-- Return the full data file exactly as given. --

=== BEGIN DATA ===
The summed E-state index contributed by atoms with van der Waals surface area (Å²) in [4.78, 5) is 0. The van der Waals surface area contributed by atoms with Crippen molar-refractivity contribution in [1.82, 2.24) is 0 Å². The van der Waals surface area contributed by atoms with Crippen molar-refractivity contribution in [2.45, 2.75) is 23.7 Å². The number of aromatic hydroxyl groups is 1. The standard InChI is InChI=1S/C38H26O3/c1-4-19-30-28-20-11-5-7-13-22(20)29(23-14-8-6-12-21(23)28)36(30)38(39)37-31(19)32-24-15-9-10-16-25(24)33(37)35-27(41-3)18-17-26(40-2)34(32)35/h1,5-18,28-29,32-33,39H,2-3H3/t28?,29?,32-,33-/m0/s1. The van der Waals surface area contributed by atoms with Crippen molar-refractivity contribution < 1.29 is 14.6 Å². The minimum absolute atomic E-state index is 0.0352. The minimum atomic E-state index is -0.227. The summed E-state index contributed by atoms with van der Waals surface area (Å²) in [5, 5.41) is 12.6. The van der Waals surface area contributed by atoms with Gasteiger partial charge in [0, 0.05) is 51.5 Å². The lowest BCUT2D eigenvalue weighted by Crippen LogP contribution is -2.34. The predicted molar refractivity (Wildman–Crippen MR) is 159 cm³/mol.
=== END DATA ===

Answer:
The summed E-state index contributed by atoms with van der Waals surface area (Å²) in [4.78, 5) is 0. The van der Waals surface area contributed by atoms with Crippen molar-refractivity contribution in [1.82, 2.24) is 0 Å². The van der Waals surface area contributed by atoms with Crippen molar-refractivity contribution in [2.45, 2.75) is 23.7 Å². The number of aromatic hydroxyl groups is 1. The standard InChI is InChI=1S/C38H26O3/c1-4-19-30-28-20-11-5-7-13-22(20)29(23-14-8-6-12-21(23)28)36(30)38(39)37-31(19)32-24-15-9-10-16-25(24)33(37)35-27(41-3)18-17-26(40-2)34(32)35/h1,5-18,28-29,32-33,39H,2-3H3/t28?,29?,32-,33-/m0/s1. The van der Waals surface area contributed by atoms with Crippen molar-refractivity contribution < 1.29 is 14.6 Å². The minimum absolute atomic E-state index is 0.0352. The minimum atomic E-state index is -0.227. The summed E-state index contributed by atoms with van der Waals surface area (Å²) in [5, 5.41) is 12.6. The van der Waals surface area contributed by atoms with Gasteiger partial charge in [0, 0.05) is 51.5 Å². The lowest BCUT2D eigenvalue weighted by Crippen LogP contribution is -2.34. The predicted molar refractivity (Wildman–Crippen MR) is 159 cm³/mol.